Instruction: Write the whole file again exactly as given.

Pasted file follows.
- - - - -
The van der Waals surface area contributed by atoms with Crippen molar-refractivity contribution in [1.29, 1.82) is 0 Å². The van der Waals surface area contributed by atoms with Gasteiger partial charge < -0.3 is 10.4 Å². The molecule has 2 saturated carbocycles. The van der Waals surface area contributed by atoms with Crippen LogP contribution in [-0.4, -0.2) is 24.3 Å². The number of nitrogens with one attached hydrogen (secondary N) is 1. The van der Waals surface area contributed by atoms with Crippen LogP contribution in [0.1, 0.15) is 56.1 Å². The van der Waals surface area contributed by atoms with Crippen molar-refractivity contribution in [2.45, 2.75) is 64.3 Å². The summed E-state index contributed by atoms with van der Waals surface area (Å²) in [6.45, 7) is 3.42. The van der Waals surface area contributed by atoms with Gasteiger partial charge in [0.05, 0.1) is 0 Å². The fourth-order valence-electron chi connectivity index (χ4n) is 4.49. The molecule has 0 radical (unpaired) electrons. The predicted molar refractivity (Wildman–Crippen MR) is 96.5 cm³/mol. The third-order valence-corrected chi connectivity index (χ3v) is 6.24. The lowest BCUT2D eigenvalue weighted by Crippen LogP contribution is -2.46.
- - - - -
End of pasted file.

The van der Waals surface area contributed by atoms with Crippen molar-refractivity contribution in [1.29, 1.82) is 0 Å². The van der Waals surface area contributed by atoms with Gasteiger partial charge < -0.3 is 10.4 Å². The molecule has 2 saturated carbocycles. The van der Waals surface area contributed by atoms with Crippen LogP contribution in [-0.4, -0.2) is 24.3 Å². The number of nitrogens with one attached hydrogen (secondary N) is 1. The van der Waals surface area contributed by atoms with Crippen LogP contribution in [0.1, 0.15) is 56.1 Å². The van der Waals surface area contributed by atoms with Crippen molar-refractivity contribution in [2.45, 2.75) is 64.3 Å². The summed E-state index contributed by atoms with van der Waals surface area (Å²) in [6.45, 7) is 3.42. The van der Waals surface area contributed by atoms with Gasteiger partial charge in [0.05, 0.1) is 0 Å². The fourth-order valence-electron chi connectivity index (χ4n) is 4.49. The molecule has 0 radical (unpaired) electrons. The predicted molar refractivity (Wildman–Crippen MR) is 96.5 cm³/mol. The third-order valence-corrected chi connectivity index (χ3v) is 6.24. The lowest BCUT2D eigenvalue weighted by Crippen LogP contribution is -2.46.